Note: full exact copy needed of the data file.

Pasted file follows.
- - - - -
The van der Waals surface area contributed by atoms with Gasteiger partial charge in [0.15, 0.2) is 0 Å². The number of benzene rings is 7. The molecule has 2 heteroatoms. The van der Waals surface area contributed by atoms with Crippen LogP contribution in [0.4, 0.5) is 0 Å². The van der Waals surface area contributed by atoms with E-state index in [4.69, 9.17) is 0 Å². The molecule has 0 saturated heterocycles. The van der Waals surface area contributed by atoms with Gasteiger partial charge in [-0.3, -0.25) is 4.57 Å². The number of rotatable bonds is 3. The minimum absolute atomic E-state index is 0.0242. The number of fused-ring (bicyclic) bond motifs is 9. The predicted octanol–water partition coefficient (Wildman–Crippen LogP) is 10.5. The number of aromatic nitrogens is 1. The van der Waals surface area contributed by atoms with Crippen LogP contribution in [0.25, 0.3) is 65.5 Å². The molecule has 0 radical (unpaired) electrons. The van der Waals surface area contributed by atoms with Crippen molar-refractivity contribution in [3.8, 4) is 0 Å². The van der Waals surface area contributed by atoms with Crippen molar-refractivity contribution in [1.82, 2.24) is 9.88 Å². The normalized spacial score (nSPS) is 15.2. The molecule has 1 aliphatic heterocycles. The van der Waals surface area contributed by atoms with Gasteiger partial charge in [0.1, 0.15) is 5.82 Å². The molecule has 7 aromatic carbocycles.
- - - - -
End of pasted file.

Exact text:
The van der Waals surface area contributed by atoms with Gasteiger partial charge in [0.15, 0.2) is 0 Å². The number of benzene rings is 7. The molecule has 2 heteroatoms. The van der Waals surface area contributed by atoms with Crippen LogP contribution in [0.4, 0.5) is 0 Å². The van der Waals surface area contributed by atoms with E-state index in [4.69, 9.17) is 0 Å². The molecule has 0 saturated heterocycles. The van der Waals surface area contributed by atoms with Gasteiger partial charge in [-0.3, -0.25) is 4.57 Å². The number of rotatable bonds is 3. The minimum absolute atomic E-state index is 0.0242. The number of fused-ring (bicyclic) bond motifs is 9. The predicted octanol–water partition coefficient (Wildman–Crippen LogP) is 10.5. The number of aromatic nitrogens is 1. The van der Waals surface area contributed by atoms with Crippen LogP contribution in [0.25, 0.3) is 65.5 Å². The molecule has 0 radical (unpaired) electrons. The van der Waals surface area contributed by atoms with Crippen molar-refractivity contribution in [3.8, 4) is 0 Å². The van der Waals surface area contributed by atoms with Crippen molar-refractivity contribution in [1.82, 2.24) is 9.88 Å². The normalized spacial score (nSPS) is 15.2. The molecule has 1 aliphatic heterocycles. The van der Waals surface area contributed by atoms with Gasteiger partial charge in [0.1, 0.15) is 5.82 Å². The molecule has 7 aromatic carbocycles.